Philippines pursues Spratlys oil

Aug. 4, 2011 at 12:26 PM   |   0 comments

QUEZON CITY, Philippines, Aug. 4 (UPI) -- Despite contesting the Spratly Islands with a number of nations, including the Peoples' Republic of China, the Philippines will continue its oil exploration efforts there.

Filipino Foreign Affairs Secretary Albert F. del Rosario told reporters that an upcoming exploration in the Spratlys' Recto Bank, 80 nautical miles west of the Philippines Palawan province, will proceed as planned, Quezon City's Business World reported Thursday.

"China can take the position that they oppose it, the position that they've taken is on the basis of the nine-dash right?" del Rosario said. "But the nine-dash has no basis in international law and international law can and will validate our position that the Reed Bank is ours. It's ours. It's within our territory we should be able to do what we want there, right?"

The "nine-dash" is a reference to Chinese assertions it holds sovereignty over the entire South China Sea, based on a map from the early 20th century that delineates the sea in nine broken dashes.

China has recently bolstered that claim by sending naval vessels into the contested waters where other countries were conducting research.

"We're the victims of these intrusions, so I think we had basis to be able to stand up and to be able to take a position on what is ours," del Rosario said.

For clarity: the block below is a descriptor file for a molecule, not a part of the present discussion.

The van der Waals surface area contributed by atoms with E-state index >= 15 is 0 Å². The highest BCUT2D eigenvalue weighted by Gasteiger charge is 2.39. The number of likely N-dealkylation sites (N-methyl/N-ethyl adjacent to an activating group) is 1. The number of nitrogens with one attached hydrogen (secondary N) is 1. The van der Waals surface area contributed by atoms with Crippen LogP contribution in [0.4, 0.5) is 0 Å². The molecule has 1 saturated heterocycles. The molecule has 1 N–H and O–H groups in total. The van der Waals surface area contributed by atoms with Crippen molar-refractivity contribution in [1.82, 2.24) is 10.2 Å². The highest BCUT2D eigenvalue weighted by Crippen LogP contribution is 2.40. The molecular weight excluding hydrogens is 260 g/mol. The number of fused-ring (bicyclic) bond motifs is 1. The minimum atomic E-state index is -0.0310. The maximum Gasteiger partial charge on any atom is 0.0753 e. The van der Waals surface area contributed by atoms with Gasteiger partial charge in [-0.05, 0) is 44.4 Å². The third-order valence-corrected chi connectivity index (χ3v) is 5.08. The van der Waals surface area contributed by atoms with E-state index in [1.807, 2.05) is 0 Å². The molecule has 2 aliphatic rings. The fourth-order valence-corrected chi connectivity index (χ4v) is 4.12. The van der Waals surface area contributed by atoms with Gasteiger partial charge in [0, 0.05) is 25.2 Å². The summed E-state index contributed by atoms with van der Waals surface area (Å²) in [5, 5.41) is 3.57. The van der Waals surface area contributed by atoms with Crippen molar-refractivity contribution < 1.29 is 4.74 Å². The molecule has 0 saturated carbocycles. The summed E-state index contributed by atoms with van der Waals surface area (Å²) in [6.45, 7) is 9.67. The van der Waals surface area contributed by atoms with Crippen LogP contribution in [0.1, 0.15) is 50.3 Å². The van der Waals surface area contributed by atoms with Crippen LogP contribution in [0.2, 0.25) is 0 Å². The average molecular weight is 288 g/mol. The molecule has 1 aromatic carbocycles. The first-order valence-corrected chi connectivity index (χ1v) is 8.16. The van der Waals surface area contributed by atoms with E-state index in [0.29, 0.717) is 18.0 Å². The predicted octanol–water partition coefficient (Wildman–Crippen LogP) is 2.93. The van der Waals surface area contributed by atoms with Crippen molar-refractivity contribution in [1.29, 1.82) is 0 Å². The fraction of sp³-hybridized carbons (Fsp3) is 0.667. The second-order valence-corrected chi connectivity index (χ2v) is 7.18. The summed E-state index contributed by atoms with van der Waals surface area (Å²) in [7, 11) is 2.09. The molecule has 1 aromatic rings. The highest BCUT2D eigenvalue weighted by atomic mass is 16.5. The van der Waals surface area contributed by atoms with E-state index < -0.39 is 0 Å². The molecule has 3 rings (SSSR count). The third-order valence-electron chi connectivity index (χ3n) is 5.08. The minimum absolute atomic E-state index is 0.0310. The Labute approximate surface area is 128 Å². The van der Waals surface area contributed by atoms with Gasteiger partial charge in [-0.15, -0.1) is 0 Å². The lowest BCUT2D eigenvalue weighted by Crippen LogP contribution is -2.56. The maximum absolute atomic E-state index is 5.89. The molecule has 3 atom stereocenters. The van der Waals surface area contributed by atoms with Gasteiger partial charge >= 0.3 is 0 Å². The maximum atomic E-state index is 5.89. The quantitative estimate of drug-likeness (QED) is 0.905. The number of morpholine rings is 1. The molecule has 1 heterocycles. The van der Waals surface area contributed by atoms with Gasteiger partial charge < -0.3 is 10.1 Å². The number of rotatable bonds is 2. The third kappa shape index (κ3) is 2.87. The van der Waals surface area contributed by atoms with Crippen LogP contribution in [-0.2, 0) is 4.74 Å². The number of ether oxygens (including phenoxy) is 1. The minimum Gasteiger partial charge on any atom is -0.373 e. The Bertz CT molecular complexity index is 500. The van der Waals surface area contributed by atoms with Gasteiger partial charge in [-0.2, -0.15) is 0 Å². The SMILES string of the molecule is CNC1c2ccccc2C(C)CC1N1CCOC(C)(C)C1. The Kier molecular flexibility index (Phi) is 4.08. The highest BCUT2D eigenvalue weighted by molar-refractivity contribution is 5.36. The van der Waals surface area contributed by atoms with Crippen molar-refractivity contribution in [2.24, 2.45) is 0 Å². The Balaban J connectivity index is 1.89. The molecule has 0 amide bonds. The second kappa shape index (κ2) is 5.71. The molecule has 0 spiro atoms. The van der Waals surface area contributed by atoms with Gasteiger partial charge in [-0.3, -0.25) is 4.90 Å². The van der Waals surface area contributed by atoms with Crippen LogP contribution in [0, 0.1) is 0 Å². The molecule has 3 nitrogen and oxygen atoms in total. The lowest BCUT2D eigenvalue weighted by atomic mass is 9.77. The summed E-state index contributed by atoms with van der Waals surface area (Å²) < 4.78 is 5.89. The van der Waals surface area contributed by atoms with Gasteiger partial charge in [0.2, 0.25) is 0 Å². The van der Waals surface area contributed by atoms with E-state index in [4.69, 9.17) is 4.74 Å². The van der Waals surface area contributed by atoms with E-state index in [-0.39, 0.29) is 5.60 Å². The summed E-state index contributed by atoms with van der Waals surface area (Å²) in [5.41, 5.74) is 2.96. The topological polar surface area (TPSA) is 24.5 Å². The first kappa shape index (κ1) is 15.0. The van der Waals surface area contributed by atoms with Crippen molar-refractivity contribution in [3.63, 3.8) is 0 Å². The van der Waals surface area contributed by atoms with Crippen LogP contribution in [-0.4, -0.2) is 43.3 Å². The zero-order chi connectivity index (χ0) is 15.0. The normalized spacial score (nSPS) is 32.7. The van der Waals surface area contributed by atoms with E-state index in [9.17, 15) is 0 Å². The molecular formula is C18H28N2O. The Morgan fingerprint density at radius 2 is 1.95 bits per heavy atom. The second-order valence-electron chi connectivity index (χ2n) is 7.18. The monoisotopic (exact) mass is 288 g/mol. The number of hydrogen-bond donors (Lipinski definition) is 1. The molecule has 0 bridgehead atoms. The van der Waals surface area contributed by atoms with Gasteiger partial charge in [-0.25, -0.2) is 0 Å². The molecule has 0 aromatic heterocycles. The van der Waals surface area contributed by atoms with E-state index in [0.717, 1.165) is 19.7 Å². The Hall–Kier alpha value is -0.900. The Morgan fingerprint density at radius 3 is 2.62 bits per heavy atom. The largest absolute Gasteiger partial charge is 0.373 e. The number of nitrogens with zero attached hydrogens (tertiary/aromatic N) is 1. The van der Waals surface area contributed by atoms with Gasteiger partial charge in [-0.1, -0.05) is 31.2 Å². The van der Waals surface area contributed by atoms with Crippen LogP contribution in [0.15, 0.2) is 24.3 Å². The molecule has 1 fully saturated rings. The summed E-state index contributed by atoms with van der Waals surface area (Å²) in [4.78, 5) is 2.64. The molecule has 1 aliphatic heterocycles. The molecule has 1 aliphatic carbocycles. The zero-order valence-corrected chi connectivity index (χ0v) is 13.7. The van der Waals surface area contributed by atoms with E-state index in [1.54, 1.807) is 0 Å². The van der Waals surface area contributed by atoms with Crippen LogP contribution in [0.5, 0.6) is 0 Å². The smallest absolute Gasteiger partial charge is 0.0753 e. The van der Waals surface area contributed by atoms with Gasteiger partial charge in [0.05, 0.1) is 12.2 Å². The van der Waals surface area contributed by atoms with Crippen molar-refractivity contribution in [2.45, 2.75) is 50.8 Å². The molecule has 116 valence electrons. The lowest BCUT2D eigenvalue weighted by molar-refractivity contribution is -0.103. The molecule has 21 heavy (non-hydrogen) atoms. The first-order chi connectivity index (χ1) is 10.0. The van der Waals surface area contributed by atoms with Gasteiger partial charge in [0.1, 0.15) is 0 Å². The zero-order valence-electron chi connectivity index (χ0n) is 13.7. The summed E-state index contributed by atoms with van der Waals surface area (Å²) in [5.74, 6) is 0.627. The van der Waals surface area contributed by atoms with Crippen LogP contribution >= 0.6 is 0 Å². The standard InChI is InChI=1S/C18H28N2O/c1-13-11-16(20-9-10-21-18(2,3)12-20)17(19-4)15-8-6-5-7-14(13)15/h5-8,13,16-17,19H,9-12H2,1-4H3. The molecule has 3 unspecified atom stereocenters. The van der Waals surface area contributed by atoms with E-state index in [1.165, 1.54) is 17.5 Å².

The Filipino government is also seeking support for its position from its fellow Association of Southeast Asian Nations member nations.

Del Rosario noted that in July the Philippines was the host for a meeting of maritime legal experts to study a Filipino proposal to turn the disputed territories in the South China Sea into a Zone of Peace, Freedom, Friendship and Cooperation, which presented earlier at an ASEAN Regional Forum in Indonesia.

"To be fair, the ASEAN countries have supported this ASEAN initiative to be able to take a look at this framework where we are segregating what is contested versus what is not contested, so that we can have this legal experts' meeting in Manila," he said.

"We don't have to convince China, we just have to convince ASEAN that this in fact is a valid way to settle the dispute."

The Spratly Islands are believed to contain vast offshore mineral and energy resources but portions of the archipelago are claimed not only by the Philippines but China, Brunei, Malaysia, Taiwan and Vietnam.

The issue could be subjected to diplomatic maneuvering next month, as plans are under way for Philippines President Benigno Aquino III to visit to China this month or in early September, pending confirmation from the Department of Foreign Affairs.

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